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Krystal Jean Baker Act aids law enforcement in more quickly connecting missing links in unsolved cases

Last updated on January 30, 2020

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AUSTIN – Texas law enforcement agencies have identified suspects in more than 45 unsolved cases thanks in part to the implementation of House Bill (HB) 1399, also known as the Krystal Jean Baker Act. The new law, which took effect Sept. 1, 2019, authorizes the collection of DNA samples from individuals charged with certain felonies and compares the samples through the Combined DNA Index System (CODIS) database in an effort to clear unsolved cases.

“The Krystal Jean Baker Act gives law enforcement an additional tool as we work to keep criminals off our streets, solve cases and see justice served,” said Texas Department of Public Safety (DPS) Director Steven McCraw. “By allowing us to collect and enter DNA evidence from offenders in a much quicker time frame, we are able to make a critical connection to previous crimes committed by the same offender. We are aiming to stop these criminals from committing any other violent acts against innocent people.”

The new law is named after Krystal Jean Baker. In 1996, Baker was just 13 years old when she was abducted, sexually assaulted and killed. DNA evidence was collected at the time of her death, but no arrests were made. In 2010, the perpetrator of Baker’s murder was arrested on an unrelated charge in Louisiana; DNA taken at the time of his arrest linked him to Baker’s murder, and he ultimately pleaded guilty.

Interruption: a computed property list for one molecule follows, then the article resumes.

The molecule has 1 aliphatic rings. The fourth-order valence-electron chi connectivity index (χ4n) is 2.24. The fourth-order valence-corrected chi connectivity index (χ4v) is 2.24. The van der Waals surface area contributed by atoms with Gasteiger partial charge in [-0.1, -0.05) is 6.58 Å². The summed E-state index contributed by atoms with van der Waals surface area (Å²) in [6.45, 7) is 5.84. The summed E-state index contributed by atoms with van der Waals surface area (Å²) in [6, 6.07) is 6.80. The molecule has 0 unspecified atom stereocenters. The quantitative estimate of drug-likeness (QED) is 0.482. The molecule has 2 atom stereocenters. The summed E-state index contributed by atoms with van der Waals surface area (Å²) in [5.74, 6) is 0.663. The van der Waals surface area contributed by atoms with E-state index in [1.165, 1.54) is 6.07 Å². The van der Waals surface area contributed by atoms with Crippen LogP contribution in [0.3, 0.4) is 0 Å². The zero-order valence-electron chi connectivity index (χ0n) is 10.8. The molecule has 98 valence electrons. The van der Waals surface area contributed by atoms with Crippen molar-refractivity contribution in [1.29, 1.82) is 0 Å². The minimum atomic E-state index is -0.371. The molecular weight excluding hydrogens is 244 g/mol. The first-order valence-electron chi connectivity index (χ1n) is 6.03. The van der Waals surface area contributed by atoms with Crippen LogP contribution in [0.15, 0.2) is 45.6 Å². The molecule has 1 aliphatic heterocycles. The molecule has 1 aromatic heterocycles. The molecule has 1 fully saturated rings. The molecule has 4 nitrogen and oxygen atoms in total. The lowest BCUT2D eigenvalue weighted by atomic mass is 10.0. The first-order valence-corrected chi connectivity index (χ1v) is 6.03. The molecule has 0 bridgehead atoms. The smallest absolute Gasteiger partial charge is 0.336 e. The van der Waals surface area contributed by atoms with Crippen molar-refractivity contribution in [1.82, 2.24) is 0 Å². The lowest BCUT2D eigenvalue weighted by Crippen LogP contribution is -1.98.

“In the short time since Governor Abbott signed this legislation into law, Texas has collected thousands of new samples and made significant progress on unsolved cases. This is just the beginning, and I am optimistic we will build on this success,” said Sen. Brandon Creighton. “I want to applaud Texas law enforcement for their great work implementing the new law so the worst offenders will be off the streets and finally be brought to justice.”

Under the Krystal Jean Baker Act, law enforcement is not required to wait for a conviction to gather DNA evidence — rather DNA can be collected upon a person’s arrest. That means when a person is arrested for a qualifying felony, the new statute allows for their DNA to be collected through a cheek swab and sent to the DPS lab to be entered into CODIS.

“I am pleased, but not surprised, that this legislation has already helped to identify the perpetrators of several unsolved violent crimes,” said Rep. Reggie Smith. “I am grateful for everyone who worked tirelessly to pass the Krystal Jean Baker Act. I believe this legislation will provide for a safer Texas.”

CODIS allows law enforcement agencies to compare DNA evidence from other agencies against offender samples in a nationwide database. Since HB 1399 took effect, dozens of unsolved cases have been aided by DNA matches to arrestee samples. For example, five unsolved cases were aided by a DNA match from four arrest events. Each of these individuals were arrested for another crime, at which time, their DNA was collected, entered into CODIS and ultimately linked to these unsolved crimes. Those charges include:

  • Initial arrest for a burglary of habitation and DNA was collected on Sept. 1; the DNA was connected to a 2011 sexual assault.
  • Initial arrest for a sexual assault and DNA was collected on Sept. 5; the DNA was connected to a 2019 sexual assault.
  • Initial arrest for a theft greater than $2,500 and DNA was collected on Sept. 6; the DNA was connected to a 2011 homicide.
  • Initial arrest for sexual assault and DNA was collected on Sept. 29; the DNA was connected to a 2018 sexual assault in Texas, as well as a 2018 sexual assault out-of-state.

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